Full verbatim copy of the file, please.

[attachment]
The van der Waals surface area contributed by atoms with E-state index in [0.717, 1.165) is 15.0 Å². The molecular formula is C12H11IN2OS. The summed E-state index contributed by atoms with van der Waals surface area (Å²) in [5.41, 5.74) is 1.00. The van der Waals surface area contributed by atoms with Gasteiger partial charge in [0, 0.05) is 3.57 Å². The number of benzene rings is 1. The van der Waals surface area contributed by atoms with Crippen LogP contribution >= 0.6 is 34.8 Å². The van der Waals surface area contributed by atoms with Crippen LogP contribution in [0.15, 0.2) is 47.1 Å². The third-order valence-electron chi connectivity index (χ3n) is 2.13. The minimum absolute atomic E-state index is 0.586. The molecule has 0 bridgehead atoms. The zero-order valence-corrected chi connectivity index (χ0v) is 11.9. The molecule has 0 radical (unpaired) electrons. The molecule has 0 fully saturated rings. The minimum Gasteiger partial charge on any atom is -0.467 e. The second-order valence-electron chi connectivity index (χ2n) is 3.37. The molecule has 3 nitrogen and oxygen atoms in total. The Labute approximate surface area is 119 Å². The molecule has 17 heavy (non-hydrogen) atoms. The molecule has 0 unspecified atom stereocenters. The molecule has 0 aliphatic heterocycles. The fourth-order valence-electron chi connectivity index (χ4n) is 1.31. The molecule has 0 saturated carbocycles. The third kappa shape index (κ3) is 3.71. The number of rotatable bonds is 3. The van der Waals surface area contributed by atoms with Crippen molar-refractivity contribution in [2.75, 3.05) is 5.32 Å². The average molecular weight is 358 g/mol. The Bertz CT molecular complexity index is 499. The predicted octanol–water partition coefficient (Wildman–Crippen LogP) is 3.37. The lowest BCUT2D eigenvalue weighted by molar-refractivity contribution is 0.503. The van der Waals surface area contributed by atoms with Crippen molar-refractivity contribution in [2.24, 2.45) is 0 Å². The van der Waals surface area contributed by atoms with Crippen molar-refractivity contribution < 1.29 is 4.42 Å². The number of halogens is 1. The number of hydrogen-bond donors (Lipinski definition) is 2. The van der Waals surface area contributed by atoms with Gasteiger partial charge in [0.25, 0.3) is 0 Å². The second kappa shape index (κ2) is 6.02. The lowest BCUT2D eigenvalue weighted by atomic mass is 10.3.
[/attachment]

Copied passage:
The van der Waals surface area contributed by atoms with E-state index in [0.717, 1.165) is 15.0 Å². The molecular formula is C12H11IN2OS. The summed E-state index contributed by atoms with van der Waals surface area (Å²) in [5.41, 5.74) is 1.00. The van der Waals surface area contributed by atoms with Gasteiger partial charge in [0, 0.05) is 3.57 Å². The number of benzene rings is 1. The van der Waals surface area contributed by atoms with Crippen LogP contribution >= 0.6 is 34.8 Å². The van der Waals surface area contributed by atoms with Crippen LogP contribution in [0.15, 0.2) is 47.1 Å². The third-order valence-electron chi connectivity index (χ3n) is 2.13. The minimum absolute atomic E-state index is 0.586. The molecule has 0 bridgehead atoms. The zero-order valence-corrected chi connectivity index (χ0v) is 11.9. The molecule has 0 radical (unpaired) electrons. The molecule has 0 fully saturated rings. The minimum Gasteiger partial charge on any atom is -0.467 e. The second-order valence-electron chi connectivity index (χ2n) is 3.37. The molecule has 3 nitrogen and oxygen atoms in total. The Labute approximate surface area is 119 Å². The molecule has 17 heavy (non-hydrogen) atoms. The molecule has 0 unspecified atom stereocenters. The molecule has 0 aliphatic heterocycles. The fourth-order valence-electron chi connectivity index (χ4n) is 1.31. The molecule has 0 saturated carbocycles. The third kappa shape index (κ3) is 3.71. The number of rotatable bonds is 3. The van der Waals surface area contributed by atoms with Crippen molar-refractivity contribution in [2.75, 3.05) is 5.32 Å². The average molecular weight is 358 g/mol. The Bertz CT molecular complexity index is 499. The predicted octanol–water partition coefficient (Wildman–Crippen LogP) is 3.37. The lowest BCUT2D eigenvalue weighted by molar-refractivity contribution is 0.503. The van der Waals surface area contributed by atoms with Crippen molar-refractivity contribution in [2.24, 2.45) is 0 Å². The van der Waals surface area contributed by atoms with Crippen molar-refractivity contribution < 1.29 is 4.42 Å². The number of halogens is 1. The number of hydrogen-bond donors (Lipinski definition) is 2. The van der Waals surface area contributed by atoms with Gasteiger partial charge in [0.25, 0.3) is 0 Å². The second kappa shape index (κ2) is 6.02. The lowest BCUT2D eigenvalue weighted by atomic mass is 10.3.